• I believe this was in place briefly in the early stages of the adoption of the bounce 5-yard no yards rule. I would go as far as applying the no yards penalties in addition to all returns. If you are caught in the 5-yard zone and the ball is caught in the air, and the returner rips off a 20 yard return, without applying the penalty there is no deterrent to prevent breaking the rule in the future. As frustrating as it is to coaches, making that 5-yard radius around the returner free is key to opening up returns.
  • I predict the governors adopt this rule change for 2015.
  • Restricting interior lineman downfield before the punt is a simple change that could drastically open up space for returners while eliminating penalties.
  • I predict the governors adopt this rule change for 2015.

Tempo

  • This is welcome. How the ability to control the tempo of the game was lost to the offence is beyond me, but I for one will welcome the return of fast-paced offensive series.
  • I predict the governors adopt this rule change for 2015.
  • In today’s age, coaches have enough certainty of the distance to go with artificial turf, clear markings and other improvements. There is no longer the need for them to call for measurements. This will speed up the game.
  • I predict the governors adopt this rule change for 2015.
  • Removing the option for re-kicks on kickoffs out of bounds will eliminate a play being repeated and put offences on the field for more plays.
  • I predict the governors adopt this rule change for 2015.

Video review

  • All the changes to improve the tempo, then this change that will slow things down. Combined with new contact rules, this could be used greatly. I believe this should be shelved for a year or two and reviewed for adoption again in the future once impact of the current changes are known.
  • I predict the governors adopt this rule change for 2015.

Analysis

With the new convert proposals, the CFL is opening the discussion rather than ignoring the discussion across all football until they find themselves forced to be a follower of the NFL’s changes, which it should never do. The convert proposals have received all the attention, but the other proposals combined, which have little to no impact on the tradition and scoring of the game, will add more offence, speed and excitement to the game than radicalized new convert rules.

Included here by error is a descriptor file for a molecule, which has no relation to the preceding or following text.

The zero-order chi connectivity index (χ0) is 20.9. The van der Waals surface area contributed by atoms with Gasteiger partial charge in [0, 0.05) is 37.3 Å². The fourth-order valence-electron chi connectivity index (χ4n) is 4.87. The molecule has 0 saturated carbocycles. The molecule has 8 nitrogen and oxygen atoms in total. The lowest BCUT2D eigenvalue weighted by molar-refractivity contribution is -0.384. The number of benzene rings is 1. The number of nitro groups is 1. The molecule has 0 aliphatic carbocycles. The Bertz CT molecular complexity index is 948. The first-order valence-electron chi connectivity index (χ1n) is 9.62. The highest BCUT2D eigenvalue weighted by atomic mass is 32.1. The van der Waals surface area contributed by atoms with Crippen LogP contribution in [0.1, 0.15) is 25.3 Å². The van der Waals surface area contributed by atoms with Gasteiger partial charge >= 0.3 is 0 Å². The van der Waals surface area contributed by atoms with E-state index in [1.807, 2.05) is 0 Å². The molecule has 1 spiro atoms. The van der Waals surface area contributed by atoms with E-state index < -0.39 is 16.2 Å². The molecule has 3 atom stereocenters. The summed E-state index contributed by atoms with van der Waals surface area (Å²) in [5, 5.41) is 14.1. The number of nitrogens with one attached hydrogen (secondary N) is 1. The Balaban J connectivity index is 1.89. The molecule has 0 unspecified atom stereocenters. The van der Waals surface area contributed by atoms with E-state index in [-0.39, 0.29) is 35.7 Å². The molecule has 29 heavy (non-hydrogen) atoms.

Converts take place 5-6 times a game, is watching someone miss a convert from 32-yards out 20% of the time more exciting? This is the same 32-yard line the team gets 3-points for kicking a field goal, now they get only 1-point? The difficulty does not meet the reward, and the inconsistency of the scrimmage point is not consistent with the rest of the rules of football. Returns will rarely be in play as kickers will be able to reach the end line on many missed kicks in normal conditions.

The option to move the convert to the 10-yard line has more merit, is less radical of a change and I think will result in more multi-point attempts and successful ones. For that is the goal, not to eliminate the single point, but to make the multi-point attempts more frequent. By increasing their value and their success rate, the whole risk/reward evaluations will have to be thrown out and new ones developed. That is why there has to be a balance between the difficulty of the kick and the difficulty of a multi-point attempt and the value of the reward.

Ultimately, with these changes and coaches adopting strategies to exploit offences, the game can shift towards higher scoring, more offence and big plays. If coaches choose not to exploit the rules, to focus on defensive loopholes and tricks to slow down offences and shun wide-open, shootout football, then we will continue to see what we have today.

The game didn’t shift this way solely because of rule changes. Unsatisfied with defensive strategies to slow down offences, defensive coaches stretched every rule, forcing officials to flag them on every play or let the standard change. In the board room, subtle efforts to not restrict defensive play on the edge, while eliminating the deterrent of penalties like no yards so they can coach players to break the rule, eliminating room for returners. Add improved coaching, strategies and players and the pendulum has been swinging towards the defensive side for a couple decades. Now is the time to send the pendulum back. It’s a perfect opportunity for offensive players to make a name for themselves with the new opportunities these changes will bring if adopted and enforced.